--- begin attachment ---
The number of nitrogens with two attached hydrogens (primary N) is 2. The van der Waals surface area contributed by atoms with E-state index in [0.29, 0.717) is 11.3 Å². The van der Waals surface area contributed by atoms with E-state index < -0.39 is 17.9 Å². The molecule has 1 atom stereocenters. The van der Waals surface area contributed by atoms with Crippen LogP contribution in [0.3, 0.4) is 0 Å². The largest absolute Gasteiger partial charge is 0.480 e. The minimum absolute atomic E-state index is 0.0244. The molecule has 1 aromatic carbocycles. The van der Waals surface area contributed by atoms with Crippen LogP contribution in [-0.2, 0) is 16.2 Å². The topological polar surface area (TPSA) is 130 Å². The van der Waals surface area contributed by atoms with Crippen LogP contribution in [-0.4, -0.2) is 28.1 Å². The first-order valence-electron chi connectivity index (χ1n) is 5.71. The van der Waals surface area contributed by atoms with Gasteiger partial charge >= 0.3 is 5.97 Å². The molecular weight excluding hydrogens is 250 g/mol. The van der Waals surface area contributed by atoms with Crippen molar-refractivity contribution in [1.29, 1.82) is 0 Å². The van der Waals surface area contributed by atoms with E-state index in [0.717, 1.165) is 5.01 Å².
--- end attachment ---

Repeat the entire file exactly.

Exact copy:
The number of nitrogens with two attached hydrogens (primary N) is 2. The van der Waals surface area contributed by atoms with E-state index in [0.29, 0.717) is 11.3 Å². The van der Waals surface area contributed by atoms with E-state index < -0.39 is 17.9 Å². The molecule has 1 atom stereocenters. The van der Waals surface area contributed by atoms with Crippen LogP contribution in [0.3, 0.4) is 0 Å². The largest absolute Gasteiger partial charge is 0.480 e. The minimum absolute atomic E-state index is 0.0244. The molecule has 1 aromatic carbocycles. The van der Waals surface area contributed by atoms with Crippen LogP contribution in [-0.2, 0) is 16.2 Å². The topological polar surface area (TPSA) is 130 Å². The van der Waals surface area contributed by atoms with Crippen LogP contribution in [-0.4, -0.2) is 28.1 Å². The first-order valence-electron chi connectivity index (χ1n) is 5.71. The van der Waals surface area contributed by atoms with Gasteiger partial charge >= 0.3 is 5.97 Å². The molecular weight excluding hydrogens is 250 g/mol. The van der Waals surface area contributed by atoms with Crippen molar-refractivity contribution in [1.29, 1.82) is 0 Å². The van der Waals surface area contributed by atoms with E-state index in [0.717, 1.165) is 5.01 Å².